How to recognize lasting styles, passing fads

HERE TODAY, GONE TOMORROW?

November 07, 1991|By Lois Fenton

Q How can I be sure if I buy the clothes I see in fashion advertisements that they will stay in style and not just turn out to be a passing fad?

A: A fad is something that is in for one, or at the most, two seasons, and then begins to change or disappear. A rapid exaggeration is the first clue that this is going to occur. Remember the Nehru jacket!

A more current example: Armani (that slavishly followed prophet of the modern dresser) in just three seasons went from designing jackets with no shoulders, to very broad shoulders, to jackets with no shoulders (his new slouch suit). This too-rapid jumping around is an indication of fad.

When ties become much wider quickly, watch out. It's not for long. On the other hand, if they creep up a little each season, as they have been doing recently, then a longer-lasting trend is in the making.

When something is around more than two or three years, such as wearing braces (suspenders) or pleated pants, men start to think about it seriously: "Maybe this is something I ought to try." On the other hand changes such as weird collars, odd-shaped shoulders, and departures from natural-fiber fashions, suddenly found in the trendier stores, prompt men to be cautious: "No, I might want to wait for a few years."

Q: If cuffs are so much more elegant and proper on well-dressed men's trousers, why are they wrong on tuxedo trousers? Also, what length should formal trousers be?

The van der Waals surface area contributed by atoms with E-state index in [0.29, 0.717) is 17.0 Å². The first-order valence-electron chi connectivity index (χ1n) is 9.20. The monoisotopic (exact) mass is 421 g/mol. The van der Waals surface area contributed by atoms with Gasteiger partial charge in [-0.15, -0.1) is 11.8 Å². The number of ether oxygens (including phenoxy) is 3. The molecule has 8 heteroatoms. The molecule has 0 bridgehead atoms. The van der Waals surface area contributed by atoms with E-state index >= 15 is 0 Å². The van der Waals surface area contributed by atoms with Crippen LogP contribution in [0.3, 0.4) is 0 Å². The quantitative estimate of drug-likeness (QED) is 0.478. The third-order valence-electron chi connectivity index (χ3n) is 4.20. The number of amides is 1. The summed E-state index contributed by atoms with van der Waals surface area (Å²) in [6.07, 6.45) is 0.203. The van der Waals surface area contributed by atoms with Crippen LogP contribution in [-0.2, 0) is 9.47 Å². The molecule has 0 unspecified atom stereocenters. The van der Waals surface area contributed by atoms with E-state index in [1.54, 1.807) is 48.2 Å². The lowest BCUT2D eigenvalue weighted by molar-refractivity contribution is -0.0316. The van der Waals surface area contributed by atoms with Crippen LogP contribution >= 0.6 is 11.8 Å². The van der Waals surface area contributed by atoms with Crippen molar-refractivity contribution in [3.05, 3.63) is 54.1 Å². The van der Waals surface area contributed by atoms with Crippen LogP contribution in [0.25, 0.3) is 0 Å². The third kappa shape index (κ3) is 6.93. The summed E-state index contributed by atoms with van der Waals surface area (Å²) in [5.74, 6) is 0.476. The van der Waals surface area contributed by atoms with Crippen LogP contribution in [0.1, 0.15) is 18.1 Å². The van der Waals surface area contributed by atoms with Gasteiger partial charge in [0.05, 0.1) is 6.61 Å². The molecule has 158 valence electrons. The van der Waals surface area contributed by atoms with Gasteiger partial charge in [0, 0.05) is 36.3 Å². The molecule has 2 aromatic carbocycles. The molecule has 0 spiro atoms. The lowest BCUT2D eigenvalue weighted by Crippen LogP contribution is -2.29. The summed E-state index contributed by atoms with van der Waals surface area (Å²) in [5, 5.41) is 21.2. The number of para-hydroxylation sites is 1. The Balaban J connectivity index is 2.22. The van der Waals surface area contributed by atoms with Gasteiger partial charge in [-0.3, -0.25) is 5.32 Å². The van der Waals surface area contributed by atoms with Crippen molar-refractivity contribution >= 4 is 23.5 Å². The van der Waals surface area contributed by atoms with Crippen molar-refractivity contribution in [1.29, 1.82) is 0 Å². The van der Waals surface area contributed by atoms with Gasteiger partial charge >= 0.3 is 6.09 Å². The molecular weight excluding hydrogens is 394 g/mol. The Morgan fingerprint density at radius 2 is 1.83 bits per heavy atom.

A: Black-tie dressing is the one time when cuffs are never worn.

Formal trousers should be a shade longer than daytime trousers; they should break on top of the shoe. The back should not cover the heel, but it should come just to the top of the heel. If you are going to make a mistake, it's better to err on the side of pants that are too long. This is always true but especially with cuffless trousers, where there is no extra fabric to be found hidden inside the cuff to readjust the hem.

No matter how much care is taken, every garment shrinks slightly in the cleaning and pressing process (not only cotton items, but wool as well). Most better tailors know to make the pants on formal wear slightly longer, but it never hurts to mention it as you are being fitted.

Send your questions or comments to Lois Fenton, Today in Style, The Sun, 501 N. Calvert St., Baltimore, Md. 21278. Ms. Fenton welcomes questions about men's dress or grooming for use in this column but regrets she cannot answer mail personally.

Ms. Fenton, the author of "Dress for Excellence" (Rawson Associates, $19.95), conducts wardrobe seminars for Fortune 500 companies around the country.

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